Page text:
- Shares in Pennsylvania biotech Trevena slumped by more than 60% in value Tuesday morning, after documents released by the Food and Drug Administration raised a number of concerns about the company's lead drug candidate.
- The drug, called oliceridine, is an intravenous opioid designed to treat moderate to severe acute pain. An FDA advisory panel is set to meet Thursday to review clinical results Trevena submitted to the agency in support of an application for approval.
- Trevena has pitched oliceridine as safer than currently available intravenous opioids, pointing to the drug's mechanism of action as a key differentiating factor. Briefing documents from the FDA, however, reveal the agency had not agreed to Trevena's plans to measure oliceridine's impact on respiratory safety burden.
Investors typically pore over FDA briefing documents, which are published by the agency two days before advisory committee meetings. Staffed by experts, the panels make recommendations to the FDA for or against approval of certain experimental drugs.
Sometimes these documents offer few new insights into the agency's thinking on a particular drug. In this case, it was clear FDA staff had several concerns about Trevena's trial design and results.
For its New Drug Application for oliceridine, Trevena submitted results from three Phase 3 studies — two randomized and one conducted open-label. In both of these trials, the two higher tested doses of oliceridine showed a statistically greater reduction in pain intensity than placebo. (Comparisons versus morphine on this measure were more mixed.)
But key to Trevena's case is the company's claim that oliceridine's more selective mechanism of action makes it safer than conventional opioids, with less respiratory depression and nausea.
On this point, it turns out, the FDA never agreed to Trevena's plans for measuring the superiority of oliceridine to morphine in terms of respiratory safety burden. Further, in both randomized studies, Trevena's drug did not demonstrate a significant lowering in the expected cumulative duration of respiratory safety events versus morphine, FDA staff wrote.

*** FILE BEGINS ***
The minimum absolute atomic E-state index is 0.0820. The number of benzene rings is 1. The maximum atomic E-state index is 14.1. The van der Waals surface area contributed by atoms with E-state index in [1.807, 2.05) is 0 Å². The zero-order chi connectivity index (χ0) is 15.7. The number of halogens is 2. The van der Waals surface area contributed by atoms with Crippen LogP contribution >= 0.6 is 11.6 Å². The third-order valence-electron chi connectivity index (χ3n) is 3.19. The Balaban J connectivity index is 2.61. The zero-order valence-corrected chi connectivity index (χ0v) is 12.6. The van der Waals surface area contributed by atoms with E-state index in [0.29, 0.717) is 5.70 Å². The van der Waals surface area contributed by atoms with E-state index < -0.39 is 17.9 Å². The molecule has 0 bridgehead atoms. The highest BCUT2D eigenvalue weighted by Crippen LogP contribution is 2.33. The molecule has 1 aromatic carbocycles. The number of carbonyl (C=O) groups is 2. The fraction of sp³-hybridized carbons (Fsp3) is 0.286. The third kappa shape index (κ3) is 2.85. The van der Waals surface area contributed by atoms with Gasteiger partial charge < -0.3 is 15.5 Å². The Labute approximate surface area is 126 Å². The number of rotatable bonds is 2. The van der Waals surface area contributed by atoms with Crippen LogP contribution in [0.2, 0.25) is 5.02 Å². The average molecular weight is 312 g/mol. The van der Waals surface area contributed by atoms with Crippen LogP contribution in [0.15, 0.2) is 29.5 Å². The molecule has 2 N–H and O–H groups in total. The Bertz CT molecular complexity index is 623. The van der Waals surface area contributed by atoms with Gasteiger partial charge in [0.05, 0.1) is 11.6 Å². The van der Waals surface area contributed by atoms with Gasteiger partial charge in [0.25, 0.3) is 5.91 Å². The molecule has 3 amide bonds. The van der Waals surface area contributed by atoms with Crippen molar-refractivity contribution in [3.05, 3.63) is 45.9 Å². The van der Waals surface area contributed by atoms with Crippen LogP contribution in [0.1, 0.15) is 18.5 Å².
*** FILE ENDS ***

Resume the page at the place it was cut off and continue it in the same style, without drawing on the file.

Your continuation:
The agency acknowledged that trends did support a decreased percentage of respiratory events with oliceridine versus morphine but only on "some parameters."
Respiratory safety burden wasn't the only thing the FDA saw differently than Trevena, either. The documents disclosed the agency had a number of disagreements with the biotech in an April 2016 meeting and a November 2016 teleconference.
An announcement made by Trevena following the April sit-down gave investors no hints of the differences in view.
Overall, FDA staff were clear that oliceridine offered significant benefits in pain reduction over placebo. But, compared to morphine, the picture painted in the documents is less positive.
"The oliceridine 0.5 mg dose regimen looks to be slightly less efficacious than morphine, but with similar rates of dizziness, hypoxia, nausea, and vomiting," FDA staff wrote. "The oliceridine 0.1 and 0.35 mg dose regimens appear to be even less effective than morphine, with correspondingly lower rates of selected adverse events."
What the 15 voting members of the anesthetic and analgesic drug products advisory committee make of oliceridine in Thursday's meeting will be a key test for the drug. Similarly mixed or negative reviews could spell trouble for Trevena.